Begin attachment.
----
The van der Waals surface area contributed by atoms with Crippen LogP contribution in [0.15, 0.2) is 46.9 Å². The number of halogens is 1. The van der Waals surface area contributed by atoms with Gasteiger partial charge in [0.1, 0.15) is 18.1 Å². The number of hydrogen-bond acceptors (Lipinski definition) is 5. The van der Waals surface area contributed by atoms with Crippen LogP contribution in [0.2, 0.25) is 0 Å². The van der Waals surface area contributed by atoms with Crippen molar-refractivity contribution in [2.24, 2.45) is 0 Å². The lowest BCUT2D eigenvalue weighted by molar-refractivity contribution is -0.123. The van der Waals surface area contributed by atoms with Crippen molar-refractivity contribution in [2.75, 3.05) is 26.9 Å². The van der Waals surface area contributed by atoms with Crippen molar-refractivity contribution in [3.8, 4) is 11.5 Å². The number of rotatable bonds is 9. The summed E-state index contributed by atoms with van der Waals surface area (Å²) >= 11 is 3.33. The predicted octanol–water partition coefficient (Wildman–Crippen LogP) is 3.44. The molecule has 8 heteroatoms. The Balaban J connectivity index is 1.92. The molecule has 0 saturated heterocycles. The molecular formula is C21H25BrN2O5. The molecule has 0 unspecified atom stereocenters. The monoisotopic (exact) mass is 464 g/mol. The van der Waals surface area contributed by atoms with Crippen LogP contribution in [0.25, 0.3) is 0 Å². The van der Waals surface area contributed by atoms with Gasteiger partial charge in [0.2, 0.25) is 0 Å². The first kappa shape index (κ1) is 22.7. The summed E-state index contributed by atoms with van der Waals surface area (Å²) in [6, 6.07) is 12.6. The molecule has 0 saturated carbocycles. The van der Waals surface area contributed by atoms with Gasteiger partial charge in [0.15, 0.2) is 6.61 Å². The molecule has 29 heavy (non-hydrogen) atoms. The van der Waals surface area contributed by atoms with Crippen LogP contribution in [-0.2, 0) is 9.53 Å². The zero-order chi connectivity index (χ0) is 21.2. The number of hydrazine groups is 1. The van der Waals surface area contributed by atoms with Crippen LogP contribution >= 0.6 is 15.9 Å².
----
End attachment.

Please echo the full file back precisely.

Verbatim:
The van der Waals surface area contributed by atoms with Crippen LogP contribution in [0.15, 0.2) is 46.9 Å². The number of halogens is 1. The van der Waals surface area contributed by atoms with Gasteiger partial charge in [0.1, 0.15) is 18.1 Å². The number of hydrogen-bond acceptors (Lipinski definition) is 5. The van der Waals surface area contributed by atoms with Crippen LogP contribution in [0.2, 0.25) is 0 Å². The van der Waals surface area contributed by atoms with Crippen molar-refractivity contribution in [2.24, 2.45) is 0 Å². The lowest BCUT2D eigenvalue weighted by molar-refractivity contribution is -0.123. The van der Waals surface area contributed by atoms with Crippen molar-refractivity contribution in [2.75, 3.05) is 26.9 Å². The van der Waals surface area contributed by atoms with Crippen molar-refractivity contribution in [3.8, 4) is 11.5 Å². The number of rotatable bonds is 9. The summed E-state index contributed by atoms with van der Waals surface area (Å²) >= 11 is 3.33. The predicted octanol–water partition coefficient (Wildman–Crippen LogP) is 3.44. The molecule has 8 heteroatoms. The Balaban J connectivity index is 1.92. The molecule has 0 saturated heterocycles. The molecular formula is C21H25BrN2O5. The molecule has 0 unspecified atom stereocenters. The monoisotopic (exact) mass is 464 g/mol. The van der Waals surface area contributed by atoms with Crippen LogP contribution in [0.25, 0.3) is 0 Å². The van der Waals surface area contributed by atoms with Gasteiger partial charge in [0.2, 0.25) is 0 Å². The first kappa shape index (κ1) is 22.7. The summed E-state index contributed by atoms with van der Waals surface area (Å²) in [6, 6.07) is 12.6. The molecule has 0 saturated carbocycles. The van der Waals surface area contributed by atoms with Gasteiger partial charge in [0.15, 0.2) is 6.61 Å². The molecule has 29 heavy (non-hydrogen) atoms. The van der Waals surface area contributed by atoms with Crippen LogP contribution in [-0.2, 0) is 9.53 Å². The zero-order chi connectivity index (χ0) is 21.2. The number of hydrazine groups is 1. The van der Waals surface area contributed by atoms with Crippen LogP contribution >= 0.6 is 15.9 Å².